Shiv falls leaving WI chase shaky
ROSEAU, Dominica – Shivnarine Chanderpaul fell in the final over of another compelling day, after he claimed another personal milestone and shared a century partnership with Darren Bravo, taking the sting out of West Indies’ pursuit of 370 for a series-levelling victory in the third and final Digicel Test against Australia on Thursday.
Chanderpaul made 69 and became only the second West Indies batsman to pass 10,000 Test runs, as West Indies reached 173 for five in their second innings at the close on the penultimate day at Windsor Park.
The durable left-hander reached the individual milestone, when he tucked a delivery from Australia captain Michael Clarke, bowling his uncomplicated left-arm spin, to mid-wicket for a single, moving him to 14.
Chanderpaul was granted honorary Dominican citizenship following the corresponding Test last year, when he blessed the ground with a hundred against India, and the crowd that swelled to half full at the ground rose to cheer him as though he was one of their very own.
Batting legend Brian Lara is the only other West Indies batsman to pass the landmark. He finished his career with 11,953 runs at an average of 52.88 in 131 Tests.
Chanderpaul is the 10th batsman to score more than 10,000 runs in Tests. He now has 10,055 at an average of 50.02 in a West Indies record 140 matches.
He and fellow left-hander Bravo put on 110 for the fourth wicket to stem the fall of wickets, after Clarke winkled out Kraigg Brathwaite and Kieran Powell to leave West Indies 45 for three inside the first hour after lunch.
Chanderpaul reached his second 50 of the match from 90 balls, when he edged a full-length delivery from Ryan Harris between wicketkeeper Matthew Wade and slip fielder Michael Clarke for the third of his half-dozen boundaries from 148 balls in just over three hours of batting.
But he was adjudged lbw to Clarke, playing back and across to a well-pitched delivery, from the first ball of the day’s final over, as the West Indies chase hit a major snag with one day remaining in the match.
Bravo was also eyeing the landmark, batting with the fluency that enveloped his game last year, but fell in the last half-hour, when he was caught behind of Shane Watson, chasing a delivery outside the off-stump. He spent three hours at the crease for 45 that included five fours from 148 balls.
West Indies had suffered an early setback to their chase before lunch, which overshadowed a history-making moment for hometown hero Shane Shillingford.
Opener Adrian Barath was well caught by a diving Ed Cowan at square leg off Ben Hilfenhaus for a duck, uppishly flicking an over-pitched delivery in the third over, as the Windies reached two runs for one wicket at the interval.
Brathwaite avoided his fourth straight duck, but was confirmed lbw for 14, after he reviewed the decision of New Zealand umpire Tony Hill. Hawkeye suggested the ball would have clipped the top of the off-bail, as Brathwaite muffed a late cut.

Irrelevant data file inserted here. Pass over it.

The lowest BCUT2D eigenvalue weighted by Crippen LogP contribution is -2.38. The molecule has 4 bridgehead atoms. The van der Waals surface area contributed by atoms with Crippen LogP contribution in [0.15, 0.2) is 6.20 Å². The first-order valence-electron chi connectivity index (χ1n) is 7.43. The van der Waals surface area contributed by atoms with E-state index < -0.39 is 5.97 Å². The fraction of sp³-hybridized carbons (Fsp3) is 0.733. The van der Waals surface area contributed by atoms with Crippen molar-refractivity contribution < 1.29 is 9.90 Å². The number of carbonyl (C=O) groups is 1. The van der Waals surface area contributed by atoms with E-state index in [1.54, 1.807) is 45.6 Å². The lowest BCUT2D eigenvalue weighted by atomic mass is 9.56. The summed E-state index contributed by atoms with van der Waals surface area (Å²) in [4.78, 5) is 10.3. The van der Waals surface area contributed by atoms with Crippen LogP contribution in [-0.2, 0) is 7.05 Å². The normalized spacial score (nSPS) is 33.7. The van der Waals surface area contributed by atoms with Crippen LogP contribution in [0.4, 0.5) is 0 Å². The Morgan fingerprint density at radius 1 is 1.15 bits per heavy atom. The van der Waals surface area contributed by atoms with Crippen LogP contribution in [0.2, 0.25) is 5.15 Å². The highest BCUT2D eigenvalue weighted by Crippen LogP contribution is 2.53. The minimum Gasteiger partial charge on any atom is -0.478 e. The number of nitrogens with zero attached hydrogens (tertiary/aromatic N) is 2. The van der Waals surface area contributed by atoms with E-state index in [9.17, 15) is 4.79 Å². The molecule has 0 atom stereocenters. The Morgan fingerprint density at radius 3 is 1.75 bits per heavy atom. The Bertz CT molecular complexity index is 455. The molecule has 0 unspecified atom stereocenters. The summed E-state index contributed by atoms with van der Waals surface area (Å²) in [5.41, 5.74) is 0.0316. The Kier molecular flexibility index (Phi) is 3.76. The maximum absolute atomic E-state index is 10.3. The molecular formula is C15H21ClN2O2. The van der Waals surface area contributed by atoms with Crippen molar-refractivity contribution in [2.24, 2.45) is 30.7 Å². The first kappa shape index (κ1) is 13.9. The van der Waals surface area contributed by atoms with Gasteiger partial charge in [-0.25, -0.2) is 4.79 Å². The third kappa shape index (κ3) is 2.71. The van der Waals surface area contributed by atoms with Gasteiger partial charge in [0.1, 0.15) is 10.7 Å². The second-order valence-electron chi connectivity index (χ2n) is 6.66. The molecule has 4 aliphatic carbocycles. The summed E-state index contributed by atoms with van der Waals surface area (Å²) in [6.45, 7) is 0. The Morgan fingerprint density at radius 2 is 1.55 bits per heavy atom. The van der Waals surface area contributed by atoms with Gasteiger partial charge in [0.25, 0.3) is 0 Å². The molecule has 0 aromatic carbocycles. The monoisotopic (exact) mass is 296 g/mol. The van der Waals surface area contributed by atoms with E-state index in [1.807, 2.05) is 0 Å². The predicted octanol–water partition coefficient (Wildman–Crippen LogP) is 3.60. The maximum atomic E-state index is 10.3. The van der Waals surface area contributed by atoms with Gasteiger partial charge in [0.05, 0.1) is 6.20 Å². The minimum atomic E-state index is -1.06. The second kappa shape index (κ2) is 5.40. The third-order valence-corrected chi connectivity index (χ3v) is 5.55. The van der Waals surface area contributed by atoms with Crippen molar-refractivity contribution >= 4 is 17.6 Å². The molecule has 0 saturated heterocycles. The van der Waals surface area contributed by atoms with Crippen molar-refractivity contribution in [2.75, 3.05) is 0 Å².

Powell too, looked assured at the crease, a crisp straight drive for four off Ryan Harris would have settled the nerves, but he was bowled for 24, when he was beaten in flight by a delivery from Clarke, which spun past his driving bat, as the Aussie captain finished with three wickets for 34 runs from 12.1 overs.
This all followed Shillingford becoming the first West Indies spin bowler in close to 46 years to capture 10 wickets in a Test.
The loose-limbed off-spinner finished with four for 100 from 39 overs, as West Indies bowled Australia out for 259 in their second innings about 40 minutes before lunch.
Shillingford collected 10 for 219 in the match, becoming the first West Indies spinner since Lance Gibbs captured 10 for 106 against England at Old Trafford in 1966 to achieve the feat.
He also became only the second West Indies spin bowler to ever take 10 wickets in the Caribbean, following Wilfred Ferguson, whose 11 for 229 helped earn a draw against England 64 years ago at Queen’s Park Oval in Trinidad.
After he struck early, removing Mike Hussey caught at slip for 32 playing defensively forward in the first half-hour, Shillingford’s special moment arrived when he had Hilfenhaus caught at silly mid-off by a flying Brathwaite for six to a cacophony of noise from the patriotic crowd.
In between, Narsingh Deonarine had Harris caught by wicketkeeper Carlton Baugh Jr for nine from a top-edged sweep to finish with three for 45 from 14 overs, and Kemar Roach brought Australia’s innings to a close, when he sneaked a delivery through Mitchell Starc’s airy drive and bowled him for 21 to end with three for 40 from 13 overs.
West Indies trail 0-1 in the series, following a three-wicket defeat in the first Digicel Test at Kensington Oval in Barbados, and a draw in the second Digicel Test at Queen’s Park Oval, which meant that Australia would retain the Frank Worrell Trophy, symbol of supremacy between the two sides.
West Indies are also in the hunt for their first Test victory over the Aussies in nine years.
Scores: West Indies 218 and 173 for 5 (Chanderpaul 69, Clarke 3-34) need another 197 runs to beat Australia 328 and 259 (Ponting 57, Cowan 55, Shillingford 4-100, Roach 3-40).